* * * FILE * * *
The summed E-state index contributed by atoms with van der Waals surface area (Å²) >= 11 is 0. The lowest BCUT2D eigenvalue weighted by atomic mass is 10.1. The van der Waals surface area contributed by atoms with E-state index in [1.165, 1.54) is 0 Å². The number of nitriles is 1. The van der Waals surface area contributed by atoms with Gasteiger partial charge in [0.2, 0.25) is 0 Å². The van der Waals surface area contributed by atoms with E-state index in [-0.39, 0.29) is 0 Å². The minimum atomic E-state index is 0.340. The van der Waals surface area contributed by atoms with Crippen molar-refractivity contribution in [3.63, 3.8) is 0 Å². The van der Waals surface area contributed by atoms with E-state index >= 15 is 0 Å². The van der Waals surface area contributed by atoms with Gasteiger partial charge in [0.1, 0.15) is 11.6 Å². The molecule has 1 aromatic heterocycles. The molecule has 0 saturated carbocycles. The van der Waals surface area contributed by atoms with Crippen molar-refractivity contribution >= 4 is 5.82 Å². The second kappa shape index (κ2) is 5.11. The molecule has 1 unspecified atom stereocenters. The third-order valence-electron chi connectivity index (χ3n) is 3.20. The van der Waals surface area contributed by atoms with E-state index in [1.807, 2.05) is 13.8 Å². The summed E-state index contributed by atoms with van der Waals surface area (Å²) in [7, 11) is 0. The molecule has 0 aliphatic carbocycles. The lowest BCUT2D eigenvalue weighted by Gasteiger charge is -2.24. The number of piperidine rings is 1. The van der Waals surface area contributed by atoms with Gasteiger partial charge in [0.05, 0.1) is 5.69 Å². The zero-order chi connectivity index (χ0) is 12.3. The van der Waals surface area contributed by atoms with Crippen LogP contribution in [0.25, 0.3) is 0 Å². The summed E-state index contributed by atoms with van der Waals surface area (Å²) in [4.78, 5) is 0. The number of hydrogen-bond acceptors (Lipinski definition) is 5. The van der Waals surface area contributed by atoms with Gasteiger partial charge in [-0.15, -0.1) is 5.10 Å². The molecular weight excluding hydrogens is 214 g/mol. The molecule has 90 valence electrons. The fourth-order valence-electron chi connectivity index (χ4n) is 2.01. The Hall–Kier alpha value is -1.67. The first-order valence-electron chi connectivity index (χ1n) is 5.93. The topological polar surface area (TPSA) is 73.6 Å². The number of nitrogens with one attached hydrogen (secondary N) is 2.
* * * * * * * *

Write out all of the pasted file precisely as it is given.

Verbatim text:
The summed E-state index contributed by atoms with van der Waals surface area (Å²) >= 11 is 0. The lowest BCUT2D eigenvalue weighted by atomic mass is 10.1. The van der Waals surface area contributed by atoms with E-state index in [1.165, 1.54) is 0 Å². The number of nitriles is 1. The van der Waals surface area contributed by atoms with Gasteiger partial charge in [0.2, 0.25) is 0 Å². The van der Waals surface area contributed by atoms with E-state index in [-0.39, 0.29) is 0 Å². The minimum atomic E-state index is 0.340. The van der Waals surface area contributed by atoms with Crippen molar-refractivity contribution in [3.63, 3.8) is 0 Å². The van der Waals surface area contributed by atoms with E-state index >= 15 is 0 Å². The van der Waals surface area contributed by atoms with Gasteiger partial charge in [0.1, 0.15) is 11.6 Å². The molecule has 1 aromatic heterocycles. The molecule has 0 saturated carbocycles. The van der Waals surface area contributed by atoms with Crippen molar-refractivity contribution >= 4 is 5.82 Å². The second kappa shape index (κ2) is 5.11. The molecule has 1 unspecified atom stereocenters. The third-order valence-electron chi connectivity index (χ3n) is 3.20. The van der Waals surface area contributed by atoms with E-state index in [1.807, 2.05) is 13.8 Å². The summed E-state index contributed by atoms with van der Waals surface area (Å²) in [7, 11) is 0. The molecule has 0 aliphatic carbocycles. The lowest BCUT2D eigenvalue weighted by Gasteiger charge is -2.24. The number of piperidine rings is 1. The van der Waals surface area contributed by atoms with Gasteiger partial charge in [0.05, 0.1) is 5.69 Å². The zero-order chi connectivity index (χ0) is 12.3. The van der Waals surface area contributed by atoms with Crippen LogP contribution in [0.25, 0.3) is 0 Å². The summed E-state index contributed by atoms with van der Waals surface area (Å²) in [4.78, 5) is 0. The number of hydrogen-bond acceptors (Lipinski definition) is 5. The van der Waals surface area contributed by atoms with Gasteiger partial charge in [-0.15, -0.1) is 5.10 Å². The molecular weight excluding hydrogens is 214 g/mol. The molecule has 90 valence electrons. The fourth-order valence-electron chi connectivity index (χ4n) is 2.01. The Hall–Kier alpha value is -1.67. The first-order valence-electron chi connectivity index (χ1n) is 5.93. The topological polar surface area (TPSA) is 73.6 Å². The number of nitrogens with one attached hydrogen (secondary N) is 2.